Wednesday, May 4, 2016

Student project investigates Cold War in Sheffield

The City Archives is home to two university students over the next few months. Sabrina Webster and Chantelle Francis are studying for an MA in Public Humanities at the University of Sheffield. They have chosen to base themselves in the Archives and Local Studies Library in a quest to find out more about the city’s recent Cold War history. In the third of their blogs, they explain what they’ve uncovered so far...

During the past few weeks, we have ventured out of the Archives determined to uncover some personal stories on Sheffield's Cold War era from those who used to work for South Yorkshire County Council (SYCC). Our first contributor was John Cornwell, Deputy Leader of the Council (1981 - 1986) and Chair of the Anti-Nuclear Working Party. Upon arriving at his front door, we were warmly welcomed inside, and offered tea and pastries!
During our interview with John, we were taken on a journey of nostalgia, with discussions of past policies, successes and losses, and even travels abroad.  We began to understand just how close many of the issues were to his heart during his time with the Council. What was most interesting for us was learning about the blurring of policies between Sheffield City Council and South Yorkshire County Council. As John explained of the County Council: 'In theory, we were supposed to do things that were sub-regional' - they were very focused on the South Yorkshire transport network and environmental improvements. Many of the policies associated with SYCC, such as the move for Sheffield as a ‘Nuclear-Free Zone’, and much of the work with the CND and other activist groups, actually fell within the remit of Sheffield City Council. By the early 1980s 'I think all our Council was anti-nuclear by then added John.
We asked John whether the term ‘Socialist Republic’ referred to one or both councils, and John explained: 'there was a certain amount of appropriation with the term […] it was us initially. It was definitely us initially.' The term apparently came to be associated with Sheffield City Council during David Blunkett’s leadership of the City Council under the Thatcher Government.
Another interview we undertook was with Stewart Kemp, who, as we had been told by SCRAP, was the Nuclear-Free Zones Officer. At the time, we were led to believe this was for the SYCC. As it turns out (after our conversation with John, and through my interview with Stewart), Stewart in fact worked for Sheffield City Council, and had done a lot of work with the CND, and also still kept in touch with Kath Cripps, who has a lot of involvement with SCRAP. Stewart kindly provided me with some CND newsletters (pictured) which we have on loan for our exhibition, so do come along and check them out! Although they are dated after the time of the SYCC, it is interesting to see how activism began to play out towards the end of the 1980s.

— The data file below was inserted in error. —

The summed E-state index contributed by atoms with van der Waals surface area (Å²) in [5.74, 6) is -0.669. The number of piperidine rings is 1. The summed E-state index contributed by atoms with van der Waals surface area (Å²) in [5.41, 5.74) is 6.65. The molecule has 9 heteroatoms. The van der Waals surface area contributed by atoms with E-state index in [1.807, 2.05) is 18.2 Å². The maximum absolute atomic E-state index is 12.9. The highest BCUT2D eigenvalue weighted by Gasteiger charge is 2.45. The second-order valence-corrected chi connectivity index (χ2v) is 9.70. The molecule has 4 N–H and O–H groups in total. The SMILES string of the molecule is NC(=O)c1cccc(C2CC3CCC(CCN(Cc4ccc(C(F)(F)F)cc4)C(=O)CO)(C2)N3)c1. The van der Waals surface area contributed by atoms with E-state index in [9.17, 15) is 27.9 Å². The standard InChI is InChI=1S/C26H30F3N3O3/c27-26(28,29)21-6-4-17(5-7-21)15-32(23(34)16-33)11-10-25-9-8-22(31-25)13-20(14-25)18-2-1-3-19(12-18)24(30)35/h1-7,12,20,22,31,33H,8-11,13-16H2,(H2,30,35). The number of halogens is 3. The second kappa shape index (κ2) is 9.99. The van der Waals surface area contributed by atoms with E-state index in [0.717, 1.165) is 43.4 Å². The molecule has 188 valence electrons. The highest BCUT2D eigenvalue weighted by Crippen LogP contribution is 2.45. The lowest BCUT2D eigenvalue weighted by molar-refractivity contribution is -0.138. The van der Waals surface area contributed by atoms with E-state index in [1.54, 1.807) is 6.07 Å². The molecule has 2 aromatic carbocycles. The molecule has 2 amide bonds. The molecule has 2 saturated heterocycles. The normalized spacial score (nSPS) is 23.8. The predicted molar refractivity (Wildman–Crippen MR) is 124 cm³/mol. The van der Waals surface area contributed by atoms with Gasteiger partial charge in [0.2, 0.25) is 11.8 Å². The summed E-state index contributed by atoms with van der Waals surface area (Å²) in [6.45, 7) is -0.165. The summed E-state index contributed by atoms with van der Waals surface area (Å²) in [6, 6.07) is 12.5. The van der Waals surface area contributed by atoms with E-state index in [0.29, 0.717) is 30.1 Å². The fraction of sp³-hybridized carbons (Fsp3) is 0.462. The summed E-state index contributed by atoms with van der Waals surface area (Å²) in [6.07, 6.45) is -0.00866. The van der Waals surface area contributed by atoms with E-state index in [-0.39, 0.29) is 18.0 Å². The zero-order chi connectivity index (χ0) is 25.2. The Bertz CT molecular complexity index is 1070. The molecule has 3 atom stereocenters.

Chantelle also attending the SYCC’s Abolition Anniversary Dinner, meeting with some of the policy makers of the day.  'It was lovely to see in person some of the people John had mentioned in his interview, and the pride with which everyone in attendance still had for their past achievements. John to this day still keeps the SYCC Coat of Arms and the SYCC flag in his home, and every year has them on display for their annual dinner. I had the joy of being the ‘designated flag carrier’ on the day!'
John, as Secretary for the SYCC Association, took much of a lead on the day, and was very enthusiastic in introducing me to many individuals, namely Stuart Creak and Colin Farlow, whom we will also be interviewing in due course. Colin has provided us with a copy of a booklet (pictured), which will also be on display in the exhibition.
Having been spoilt to a three-course meal (unfortunately no tantalising pictures here), John gave a speech about SYCC’s past achievements, and announced: 'We had tremendous pride in being the sinews of the nation …we were coal, we were steel', and we raised a glass to South Yorkshire County Council.
Chantelle concludes: 'It was an honour to be a part of the day, and it has really opened my eyes to the world of policy-making in the City and County during the eventful years of the 1970s and 1980s.'
Chantelle Francis and Sabrina Webster
Public Humanities MA Students
University of Sheffield 
Drop in to see Chantelle and Sabrina's 'Nuclear Winter' exhibition on Saturday 21 May 2016, Carpenter Room, First Floor, Central Library (12:30 - 3pm).